The Ugandan economy, like many others the world over, is yet to fully recover from the shocks of the coronavirus pandemic. The war in Europe between Russia and Ukraine has exported unwanted inflation to the world, crippling economies.
Uganda, a developing country, now has to deal with the challenges that come with a wrecking global economy. The eyes of the private sector and the citizenry are on the government expecting solutions.
While the wait for government solutions is on, members of the private sector corporations are devising ways of surviving the economic hardships. Unfortunately, one of the measures they are taking is job cuts.
One such company that has taken the path of cutting jobs is Jumia Uganda, the pan-African and leading online business platform. It is alleged by people inside Jumia that they are laying off some of its workers due to inadequate resources.
A source that to chose to remain anonymous told Charmar News recently that a significant number of employees who were to be laid off were asked to remain on standing leave for three months.
After the leave, the company will officially announce the layoff of the unlucky workers.
A tech startup, the advances in technology have also played a role in Jumia not needing physical employees as systems become more automated.
The source said some of the affected workers at Jumia have already engaged their lawyers as they wait for the company to officially declare the layoff.
Another employer that had to see some of their workers laid off is Nile Breweries Limited, the beer-making giant. Nile Breweries has for the past six months been systematic in laying off workers, a source said.
The source said a notable number of workers in the marketing department lost their jobs, however, Emmanuel Njuki, the Director of Legal and Corporate Affairs at Nile Breweries, refuted the claims.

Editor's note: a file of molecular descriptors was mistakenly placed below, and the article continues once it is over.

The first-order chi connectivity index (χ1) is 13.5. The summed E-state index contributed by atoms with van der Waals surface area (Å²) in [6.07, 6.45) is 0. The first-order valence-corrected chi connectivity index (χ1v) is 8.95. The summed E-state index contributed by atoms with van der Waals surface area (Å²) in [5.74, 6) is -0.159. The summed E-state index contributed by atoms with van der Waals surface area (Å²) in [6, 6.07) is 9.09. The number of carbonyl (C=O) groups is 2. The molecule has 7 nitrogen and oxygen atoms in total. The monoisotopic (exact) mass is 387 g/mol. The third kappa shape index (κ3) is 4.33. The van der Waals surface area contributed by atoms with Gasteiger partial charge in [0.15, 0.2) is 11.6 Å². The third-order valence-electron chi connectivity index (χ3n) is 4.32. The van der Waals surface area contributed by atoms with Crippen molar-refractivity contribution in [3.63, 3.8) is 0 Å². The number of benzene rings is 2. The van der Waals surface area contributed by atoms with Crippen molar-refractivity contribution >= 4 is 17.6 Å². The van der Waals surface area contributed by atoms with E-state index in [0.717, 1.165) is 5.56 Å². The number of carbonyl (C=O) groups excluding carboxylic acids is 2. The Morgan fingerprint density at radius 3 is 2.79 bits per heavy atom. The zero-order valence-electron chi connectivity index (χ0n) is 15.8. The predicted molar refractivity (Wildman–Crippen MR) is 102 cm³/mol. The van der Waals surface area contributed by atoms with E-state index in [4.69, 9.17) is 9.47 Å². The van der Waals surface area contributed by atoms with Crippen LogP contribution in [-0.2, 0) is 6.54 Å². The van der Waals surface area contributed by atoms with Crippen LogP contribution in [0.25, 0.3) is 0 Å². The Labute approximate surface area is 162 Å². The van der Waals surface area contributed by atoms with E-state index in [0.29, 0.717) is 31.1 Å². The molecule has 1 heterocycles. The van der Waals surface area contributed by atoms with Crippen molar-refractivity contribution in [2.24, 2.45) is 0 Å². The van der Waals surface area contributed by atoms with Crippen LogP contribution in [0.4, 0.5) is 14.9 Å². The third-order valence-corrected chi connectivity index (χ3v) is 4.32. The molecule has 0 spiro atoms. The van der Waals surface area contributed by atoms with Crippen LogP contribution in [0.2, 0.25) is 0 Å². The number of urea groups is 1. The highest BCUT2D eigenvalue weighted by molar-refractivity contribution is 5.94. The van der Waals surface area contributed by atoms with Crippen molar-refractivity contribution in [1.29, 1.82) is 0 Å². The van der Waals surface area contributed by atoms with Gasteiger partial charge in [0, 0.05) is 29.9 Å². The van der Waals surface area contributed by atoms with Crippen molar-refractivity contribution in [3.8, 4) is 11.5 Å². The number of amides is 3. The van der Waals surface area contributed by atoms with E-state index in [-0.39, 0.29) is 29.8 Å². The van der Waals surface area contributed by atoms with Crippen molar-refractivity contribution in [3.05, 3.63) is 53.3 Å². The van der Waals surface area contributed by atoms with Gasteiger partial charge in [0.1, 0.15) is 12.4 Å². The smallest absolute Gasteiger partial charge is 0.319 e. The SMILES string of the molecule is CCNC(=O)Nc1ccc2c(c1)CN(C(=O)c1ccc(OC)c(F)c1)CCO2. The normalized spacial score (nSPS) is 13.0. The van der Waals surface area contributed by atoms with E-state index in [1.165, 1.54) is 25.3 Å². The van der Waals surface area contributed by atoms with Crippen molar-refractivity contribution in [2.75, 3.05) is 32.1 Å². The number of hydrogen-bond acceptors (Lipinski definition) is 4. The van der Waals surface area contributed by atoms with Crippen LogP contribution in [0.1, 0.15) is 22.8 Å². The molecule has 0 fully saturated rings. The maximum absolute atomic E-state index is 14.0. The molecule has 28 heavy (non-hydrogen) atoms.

He said: “Early in the year, there was a business reorganization to prime the business for efficiency. The process concluded. Every business will from time to time move its people to positions where they can best deliver value. That’s what happened.”
Brookside Limited, the dairy processing company, has also fired a sizeable number of their staff, it has been reported. Brookside packages long-life milk, cream, butter, yoghurt, ghee, and milk powder in Uganda and East Africa.
It is reported that Brookside retrenched over 50 percent of its staff following a drop in the exported products.
Brookside blamed it on the Kenya government’s failure to grant export permits to Brookside Uganda, something that denied the company access to 75 per cent of its market since March 2023.
On November 30 2022, Next Media, the proprietors of NBS Television, Nile Post, an online portal, Salaam Television and Next Radio, laid off 30 staff in a mega restructuring.
Rock and hard place for employers
Moses Waswa, a human resource expert and career coach, believes employers find themselves between a rock and a hard place.
“As the economy becomes tight every day, it only means production and consumption progressively reduce. Until conditions improve, the amount of work required reduces, which means the number of employees required will reduce,”
“But also employers are looking to spend the least on production and the biggest expenditure on production goes on inputs and salaries,”
“Reducing cost means reducing the salary budget and operating with the least manpower possible. This calls for the employment of manpower that can multitask; multiskilled people usually retain their jobs.”
Waswa says digital skills, a grasp of the works of artificial intelligence and people should be a must have for one to be able to retain a job or get one.